The line movement is trending towards Kish, down from +235 to +200 over the past week. The Russian fights for your money – staying aggressive and pushing forward for the duration of her fights.
Sabina Mazo has landed more than 100 significant strikes in each of her past two fights and figures to have the volume advantage, but Kish can make any fight competitive – and she won’t just stand at range and give Mazo her ideal gameplan.
Mazo’s six-inch reach advantage will mean very little when Kish closes the distance and begins to apply pressure. Mazo will need to deploy her wrestling if she wants to have an easier path to victory, but I see this being a striking battle that plays to the underdog’s chances.
Prop Bets and Totals
- Ottman Azaitar to win in Round 1 (+450, 0.25 units)
- Julia Avila to win by Decision (+100, 1 unit)
- Justine Kish to win by Decision (+400, 0.5 units)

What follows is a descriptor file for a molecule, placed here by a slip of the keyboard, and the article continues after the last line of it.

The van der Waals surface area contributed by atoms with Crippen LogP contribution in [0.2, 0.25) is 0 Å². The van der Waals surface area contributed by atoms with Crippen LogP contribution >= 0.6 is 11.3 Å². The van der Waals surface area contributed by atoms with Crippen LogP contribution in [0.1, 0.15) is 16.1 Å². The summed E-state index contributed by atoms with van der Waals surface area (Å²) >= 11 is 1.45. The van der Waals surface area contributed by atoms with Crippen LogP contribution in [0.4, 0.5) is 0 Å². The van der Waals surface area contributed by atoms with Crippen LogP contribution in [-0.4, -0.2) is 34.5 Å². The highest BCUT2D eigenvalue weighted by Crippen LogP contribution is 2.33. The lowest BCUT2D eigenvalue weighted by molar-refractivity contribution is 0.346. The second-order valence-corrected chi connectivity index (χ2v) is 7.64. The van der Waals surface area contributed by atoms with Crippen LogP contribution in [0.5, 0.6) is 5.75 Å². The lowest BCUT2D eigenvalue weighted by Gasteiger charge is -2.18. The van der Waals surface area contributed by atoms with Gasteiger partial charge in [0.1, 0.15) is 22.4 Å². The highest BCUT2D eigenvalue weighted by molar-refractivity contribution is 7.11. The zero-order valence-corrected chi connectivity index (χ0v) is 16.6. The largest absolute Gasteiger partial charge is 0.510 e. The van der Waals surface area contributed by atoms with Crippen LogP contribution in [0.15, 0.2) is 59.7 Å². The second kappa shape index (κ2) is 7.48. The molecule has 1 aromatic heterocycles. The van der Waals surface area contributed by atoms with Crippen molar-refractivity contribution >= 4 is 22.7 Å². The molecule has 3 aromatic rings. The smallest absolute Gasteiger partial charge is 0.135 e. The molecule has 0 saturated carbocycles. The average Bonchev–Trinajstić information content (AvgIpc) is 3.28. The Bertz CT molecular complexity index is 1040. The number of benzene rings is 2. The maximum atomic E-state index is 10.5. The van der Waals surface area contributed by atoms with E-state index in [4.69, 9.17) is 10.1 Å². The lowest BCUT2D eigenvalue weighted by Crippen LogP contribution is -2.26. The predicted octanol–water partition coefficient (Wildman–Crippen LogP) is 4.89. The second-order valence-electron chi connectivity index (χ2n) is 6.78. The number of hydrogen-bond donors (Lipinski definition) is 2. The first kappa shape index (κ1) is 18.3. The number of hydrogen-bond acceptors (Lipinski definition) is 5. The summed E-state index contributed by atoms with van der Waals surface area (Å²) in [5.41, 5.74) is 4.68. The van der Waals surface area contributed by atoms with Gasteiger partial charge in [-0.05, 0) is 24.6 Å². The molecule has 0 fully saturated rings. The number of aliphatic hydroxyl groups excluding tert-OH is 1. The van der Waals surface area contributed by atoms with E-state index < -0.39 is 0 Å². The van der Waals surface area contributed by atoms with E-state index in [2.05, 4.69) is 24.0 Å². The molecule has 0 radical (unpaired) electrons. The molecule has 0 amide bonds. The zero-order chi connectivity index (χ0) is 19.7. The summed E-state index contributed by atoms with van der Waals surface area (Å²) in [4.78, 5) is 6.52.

- Andrea Lee to win by Decision (-140, 1 unit)
- Bryan Barberena to win Inside the Distance (-115, 0.5 units)
- Martinez / Romanov, Under 1.5 Rounds (-160, 0.5 units)
- Roosevelt Roberts to win Inside the Distance (bet up to -150, 0.5 units)
Fight to Pass On
Mike Rodriguez vs. Ed Herman
I couldn’t find any betting value on this fight from any perspective; including the moneyline, total, and prop markets. If you made me pick a result, I would go with Rodriguez inside the distance at -120, which is right in line with my projection (55%, implied -122).
“Slow Mike” is fighting just a few weeks after a knockout win over Marcin Prachnio – the 11th finish for Rodriguez in 11 career wins. He also has a significant size (3 inches of height, 5 inches of reach) and athleticism advantage over 39-year-old Ed Herman.
But Herman is a savvy veteran, who has figured out how to slow things down in his later years – taking six of his past 10 UFC fights to the scorecards (3-3 record). He also claims to be in the best shape of his life after staying in camp for a lengthy period of time despite multiple canceled bouts.
Technically, Rodriguez qualifies as a late replacement in this spot. As the younger and more athletic fighter with vast potential, he could certainly dominate Herman from the jump.
But I have a feeling that Herman – who is on a two-fight winning streak and knows the end is near – will find a way to wrangle Rodriguez into the clinch, eliminate the reach disparity, and find a way to make this fight competitive.